17th June 2018
Thank you for all your kind wishes. I have been quite overwhelmed by it all. It’s the kind of gestures we can give to each other, which provide warmth, comfort and strength. I am grateful for it all.
I am happy to share some good news.
After a local infection, Lilly is recovering well and frustrated about not yet being allowed to play ball. All things being equal her drain will be removed in a few days, followed by the stitches. We are still waiting for the full results of her biopsy and what, if any, further treatment she may need.
Following the local recurrence of my breast cancer in the same breast, further scans and tests have not shown evidence of cancer anywhere else in my body. As things stand, there is no indication it has metastasised. I will have a unilateral mastectomy by the end of the month, with no chemo. I am planning to write a piece about mastectomy (what to consider, how to prepare practically and emotionally). But at the moment, I am busy doing the same for myself.
Looking back, I am glad I never ignored the possibility of the cancer returning. I believe over the years it has made me stronger and more prepared.
Having said that, I have become acutely aware again of “living in between different worlds”. To the outsider who is not in the know, I, like many people affected by cancer, “look well”, going about my “normal life”. Yet we carry a special load. That goes the same for anyone with an “invisible” illness. But what also goes for all of us, is the potential for sudden frailty due to life changing illnesses or events.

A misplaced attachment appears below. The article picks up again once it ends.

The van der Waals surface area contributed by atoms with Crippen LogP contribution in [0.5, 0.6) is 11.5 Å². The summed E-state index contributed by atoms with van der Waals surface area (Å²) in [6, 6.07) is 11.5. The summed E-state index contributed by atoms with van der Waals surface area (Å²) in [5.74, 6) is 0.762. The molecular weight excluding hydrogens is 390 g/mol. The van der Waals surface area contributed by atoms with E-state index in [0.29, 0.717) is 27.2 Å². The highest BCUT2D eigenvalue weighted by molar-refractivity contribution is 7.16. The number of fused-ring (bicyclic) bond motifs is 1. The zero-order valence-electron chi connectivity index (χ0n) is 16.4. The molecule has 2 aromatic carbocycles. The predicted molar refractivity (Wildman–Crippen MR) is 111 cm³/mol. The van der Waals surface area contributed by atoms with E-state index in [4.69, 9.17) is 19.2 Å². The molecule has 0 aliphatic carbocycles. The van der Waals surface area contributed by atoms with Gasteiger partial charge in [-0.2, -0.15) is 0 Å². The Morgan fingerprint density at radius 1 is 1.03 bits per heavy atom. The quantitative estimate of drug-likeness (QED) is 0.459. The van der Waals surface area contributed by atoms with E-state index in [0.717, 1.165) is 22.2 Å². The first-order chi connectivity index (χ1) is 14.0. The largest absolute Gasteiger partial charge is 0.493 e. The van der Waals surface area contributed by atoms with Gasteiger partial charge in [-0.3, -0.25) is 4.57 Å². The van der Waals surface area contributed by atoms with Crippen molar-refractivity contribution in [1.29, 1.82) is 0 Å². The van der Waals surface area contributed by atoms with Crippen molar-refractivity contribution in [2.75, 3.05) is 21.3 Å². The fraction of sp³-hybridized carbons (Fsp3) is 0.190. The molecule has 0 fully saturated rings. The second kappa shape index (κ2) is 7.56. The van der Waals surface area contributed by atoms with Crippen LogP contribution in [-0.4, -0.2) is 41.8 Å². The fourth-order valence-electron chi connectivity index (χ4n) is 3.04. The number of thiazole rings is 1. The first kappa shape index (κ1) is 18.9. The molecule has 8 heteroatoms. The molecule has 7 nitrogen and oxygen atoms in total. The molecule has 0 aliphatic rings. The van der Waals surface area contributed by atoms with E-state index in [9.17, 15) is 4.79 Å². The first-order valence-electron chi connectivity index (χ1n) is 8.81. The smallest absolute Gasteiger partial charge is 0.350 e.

Before I got the results of my scans, many activities I did took on the sub-title of “last time”… the last time I see my clients, sit in my therapy chair, wash my floor, water my plants, do my laundry …. I did not know what kind of diagnosis I would get and how long I may have to live. But I knew this was the last time I would do anything without knowing. The next time (if there was a next time) I would do it with more knowledge of what is happening in my body, and what the consequences of that may be.
I am relieved. But I will not underestimate the unpredictability of this illness. I will not take anything for granted.
And I will not start “the self blame” or “why now, why me” game. I have my moments, but overall this is the biggest waste of time, I cannot afford. I have done my best to limit the chances of the cancer returning. And I will continue doing exactly that. We all have to make our own choices and live with them.
For now, I will focus on gratitude and grieving. I am thankful for my breast, even though we may have not always seen eye to eye. I will miss her and I have decided not to replace her. I will wonder what will happen to her. I will start grieving with her for her – now. We will talk and argue and remember. But we have to part in peace. I will also need to think about her twin, who will be left behind and needs to be included in all of this.
This is new territory for me. I have decided not to read up on what other people have done. I have little time to prepare and decided I need to walk this path on my own and trust my own intuition and wisdom.